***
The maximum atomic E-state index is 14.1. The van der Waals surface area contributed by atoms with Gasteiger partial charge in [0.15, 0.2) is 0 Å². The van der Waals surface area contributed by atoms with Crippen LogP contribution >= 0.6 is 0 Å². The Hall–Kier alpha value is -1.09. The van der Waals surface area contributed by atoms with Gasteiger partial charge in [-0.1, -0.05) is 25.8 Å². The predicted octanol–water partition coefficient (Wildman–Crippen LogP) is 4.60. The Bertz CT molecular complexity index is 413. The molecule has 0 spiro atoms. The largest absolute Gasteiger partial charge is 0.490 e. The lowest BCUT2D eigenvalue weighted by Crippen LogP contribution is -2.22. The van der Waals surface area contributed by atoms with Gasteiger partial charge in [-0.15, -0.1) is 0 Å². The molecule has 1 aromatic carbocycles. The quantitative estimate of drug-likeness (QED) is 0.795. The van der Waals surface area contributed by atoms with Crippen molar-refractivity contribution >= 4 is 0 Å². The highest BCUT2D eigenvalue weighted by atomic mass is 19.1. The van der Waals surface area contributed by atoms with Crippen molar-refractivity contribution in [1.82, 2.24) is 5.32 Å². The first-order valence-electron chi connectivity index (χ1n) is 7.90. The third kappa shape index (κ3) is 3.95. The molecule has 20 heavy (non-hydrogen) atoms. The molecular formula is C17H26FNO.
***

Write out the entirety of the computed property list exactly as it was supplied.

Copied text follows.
The maximum atomic E-state index is 14.1. The van der Waals surface area contributed by atoms with Gasteiger partial charge in [0.15, 0.2) is 0 Å². The van der Waals surface area contributed by atoms with Crippen LogP contribution >= 0.6 is 0 Å². The Hall–Kier alpha value is -1.09. The van der Waals surface area contributed by atoms with Gasteiger partial charge in [-0.1, -0.05) is 25.8 Å². The predicted octanol–water partition coefficient (Wildman–Crippen LogP) is 4.60. The Bertz CT molecular complexity index is 413. The molecule has 0 spiro atoms. The largest absolute Gasteiger partial charge is 0.490 e. The lowest BCUT2D eigenvalue weighted by Crippen LogP contribution is -2.22. The van der Waals surface area contributed by atoms with Gasteiger partial charge in [-0.15, -0.1) is 0 Å². The molecule has 1 aromatic carbocycles. The quantitative estimate of drug-likeness (QED) is 0.795. The van der Waals surface area contributed by atoms with Crippen molar-refractivity contribution >= 4 is 0 Å². The highest BCUT2D eigenvalue weighted by atomic mass is 19.1. The van der Waals surface area contributed by atoms with Crippen molar-refractivity contribution in [1.82, 2.24) is 5.32 Å². The first-order valence-electron chi connectivity index (χ1n) is 7.90. The third kappa shape index (κ3) is 3.95. The molecule has 20 heavy (non-hydrogen) atoms. The molecular formula is C17H26FNO.